Madison officer seeks to ID bones found 10 years ago
HUNTSVILLE (AP) — Sgt. Charles Berry had hoped to identify Jane Doe’s body, her bones stored in a cardboard box in the evidence room next to his office, before he retired.
It’s been 10 years since a hunter found the teenager’s body in Indian Creek, and Berry, a crime scene specialist with the Madison County Sheriff’s Office, hasn’t given up yet.
“You think someone would miss a teenager,” said Berry, who’s eligible to retire next year. “I find myself looking every time I see a missing child poster. I don’t know if it has become a habit or a mission.”
An entire shelf of Berry’s office is dedicated to Jane Doe, with 4-inch binders full of dead-end leads and, maybe, just maybe, a possible match for Jane Doe.
The sheriff’s office has compared the girl’s DNA and dental records to more than 40 missing girls from as far away as Hawaii and Canada.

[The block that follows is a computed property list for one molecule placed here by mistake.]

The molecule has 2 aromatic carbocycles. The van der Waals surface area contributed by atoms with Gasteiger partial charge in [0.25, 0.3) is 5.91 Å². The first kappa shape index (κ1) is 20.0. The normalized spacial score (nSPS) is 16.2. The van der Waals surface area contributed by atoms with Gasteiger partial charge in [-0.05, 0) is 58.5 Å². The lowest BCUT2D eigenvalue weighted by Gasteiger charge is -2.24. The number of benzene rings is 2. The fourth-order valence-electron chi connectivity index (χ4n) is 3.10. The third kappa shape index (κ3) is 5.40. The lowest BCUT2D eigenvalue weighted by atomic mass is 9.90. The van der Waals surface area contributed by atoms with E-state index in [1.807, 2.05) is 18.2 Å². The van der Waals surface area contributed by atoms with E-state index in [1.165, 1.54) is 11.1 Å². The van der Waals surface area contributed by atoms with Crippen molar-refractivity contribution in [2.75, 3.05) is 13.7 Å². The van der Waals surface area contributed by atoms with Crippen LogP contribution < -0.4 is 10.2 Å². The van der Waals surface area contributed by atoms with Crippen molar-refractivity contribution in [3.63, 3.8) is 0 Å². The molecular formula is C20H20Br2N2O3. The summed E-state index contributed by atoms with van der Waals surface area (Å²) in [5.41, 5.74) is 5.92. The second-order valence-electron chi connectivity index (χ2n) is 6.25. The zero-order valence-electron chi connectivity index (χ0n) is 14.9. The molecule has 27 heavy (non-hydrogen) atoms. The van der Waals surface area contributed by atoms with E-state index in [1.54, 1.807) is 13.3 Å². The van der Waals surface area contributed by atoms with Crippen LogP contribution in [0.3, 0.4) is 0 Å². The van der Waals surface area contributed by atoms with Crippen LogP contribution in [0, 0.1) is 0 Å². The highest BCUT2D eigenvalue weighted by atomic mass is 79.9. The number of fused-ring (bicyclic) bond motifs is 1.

A raccoon hunter found her bones, wrapped in plastic sheeting, off Indian Creek Road near Alabama 53 and Jeff Road in October 1997.
She wasn’t wearing clothes.
Forensic scientists believe she’s a young white girl, between 15 and 17 years old. She was about 4-feet-10 to 5-feet-1. Weight and eye and hair color are unknown. Investigators found about 95 percent of her skeleton beside the creek.
She had probably been there for a year to a year and a half, said Berry.
Dr. James Lewis, a Madison dentist and forensic odontologist, said Jane Doe had received some type of dental care in her life.
“This case has been run through the NCIC (National Crime Information Center), and we’ve come up with nothing,” he said. “The problem with that system is, unfortunately, some of the missing children don’t have dental records.
Copyright 2005 Associated Press. All rights reserved. This material may not be published, broadcast, rewritten or redistributed.
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